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20-unit residential building approved for Dorchester Avenue and Bay Street in Dorchester

Rendering of new building on Dorchester Avenue at Bay Street

Rendering by 686 Architects.

The Zoning Board of Appeal today approved plans to create a five-story, 20-unit condo building at Dorchester Avenue and Bay Street in Glovers Corner by expanding an existing three-story building on the site.

Owner Karen Diep's plans call for no parking in the newly expanded building, which is roughly three blocks from the Savin Hill Red Line stop and near bus lines.

The building will have 4 one-bedroom units, 13 two-bedroom units and 3 with three bedrooms. Three of the units will be sold as affordable. The proposal also includes space for two ground-floor offices or retail outlets.

The Columbia Point-Savin Hill Civic Association opposed the proposal because of its height, density on the site and "lack of a cohesive design" and urged a smaller building. City Councilor Frank Baker, however, supported the proposal as is.

Also not a fan of the design, although a vote for the project, was board member Mark Erlich.

"It seems kind of boxy and uninteresting looking," he said, asking BPDA planner Jeff Hampton if the BPDA was really in favor of something like that. The board approved the project on the condition that BPDA planners work with Diep and her architects - 686 Architects, which is housed in the current building and plans to stay there - to improve the design.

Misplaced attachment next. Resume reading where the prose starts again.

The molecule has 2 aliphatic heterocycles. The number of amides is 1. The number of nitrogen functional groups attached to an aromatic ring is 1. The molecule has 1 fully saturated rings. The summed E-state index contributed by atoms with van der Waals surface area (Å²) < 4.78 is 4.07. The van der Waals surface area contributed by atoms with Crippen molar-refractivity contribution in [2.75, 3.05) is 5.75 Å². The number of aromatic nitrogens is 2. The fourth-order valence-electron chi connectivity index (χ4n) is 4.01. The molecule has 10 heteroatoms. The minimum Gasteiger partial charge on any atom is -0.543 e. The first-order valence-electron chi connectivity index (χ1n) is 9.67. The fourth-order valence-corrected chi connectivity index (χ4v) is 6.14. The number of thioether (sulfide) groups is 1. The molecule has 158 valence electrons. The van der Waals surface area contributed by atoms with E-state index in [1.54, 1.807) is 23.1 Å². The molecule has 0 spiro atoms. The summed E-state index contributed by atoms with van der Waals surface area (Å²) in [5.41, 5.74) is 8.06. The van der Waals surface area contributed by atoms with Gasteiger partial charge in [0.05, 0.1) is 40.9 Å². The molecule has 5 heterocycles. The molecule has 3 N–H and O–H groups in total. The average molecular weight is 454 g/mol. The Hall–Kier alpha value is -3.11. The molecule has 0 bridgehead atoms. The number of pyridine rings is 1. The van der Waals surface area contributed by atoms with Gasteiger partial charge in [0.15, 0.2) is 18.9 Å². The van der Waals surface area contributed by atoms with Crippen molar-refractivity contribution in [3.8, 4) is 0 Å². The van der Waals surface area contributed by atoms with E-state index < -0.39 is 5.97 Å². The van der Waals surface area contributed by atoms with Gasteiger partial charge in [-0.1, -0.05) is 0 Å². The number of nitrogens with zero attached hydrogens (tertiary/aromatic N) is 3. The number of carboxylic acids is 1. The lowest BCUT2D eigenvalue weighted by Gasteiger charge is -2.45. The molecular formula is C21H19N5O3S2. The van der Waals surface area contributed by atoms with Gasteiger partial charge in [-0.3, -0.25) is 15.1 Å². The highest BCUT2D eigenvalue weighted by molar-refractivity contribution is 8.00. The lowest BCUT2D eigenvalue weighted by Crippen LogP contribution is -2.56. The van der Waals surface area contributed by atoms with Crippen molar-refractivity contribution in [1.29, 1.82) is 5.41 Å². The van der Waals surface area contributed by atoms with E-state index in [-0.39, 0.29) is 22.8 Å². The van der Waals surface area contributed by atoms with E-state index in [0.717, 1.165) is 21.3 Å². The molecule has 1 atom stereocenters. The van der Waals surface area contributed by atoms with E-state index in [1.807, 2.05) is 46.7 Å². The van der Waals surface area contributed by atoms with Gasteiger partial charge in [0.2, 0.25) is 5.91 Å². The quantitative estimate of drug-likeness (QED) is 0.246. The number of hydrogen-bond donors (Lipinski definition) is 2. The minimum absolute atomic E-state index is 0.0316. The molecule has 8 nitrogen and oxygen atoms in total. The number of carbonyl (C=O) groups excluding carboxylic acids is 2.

686 is owned by former ISD Commissioner William "Buddy" Christopher, who appeared at the meeting with his son James and Diep's attorney, John Barry:

Christophers and attorney

1154-1156 Dorchester Ave. filings.

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Comments

I still miss Van Shabu.

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Fail

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The building it is replacing. Except with maybe a bit more architectural detail.

But there is ZERO "cohesive design" on this stretch of Dot Ave. unless you call single story strip shopping centers "cohesive design." If anything it fits in with the giant box of the Boys & Girls Club a block down the street.

It's a five-minute walk to Savin Hill T and the bus runs right along Dot Ave. This is the kind of place where we do need to start building taller if we want to keep housing costs down and reduce the use of cars to get around.

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Become a "Greedy Developer".

There is available land there with older uses in need of replacement.

Make offer on site, get BRA approvals, get a loan, get Union, because you have to build Union or make a PLA deal, and get going.

Have fun building tall on a filled swamp. Everything east of Dot Ave between Bay and Freeport is former tidal land.

Go on - Get going. Build your tall building. It will be fun watching the cost overruns you trying to cope with your foundation issues and still deliver a project people can afford.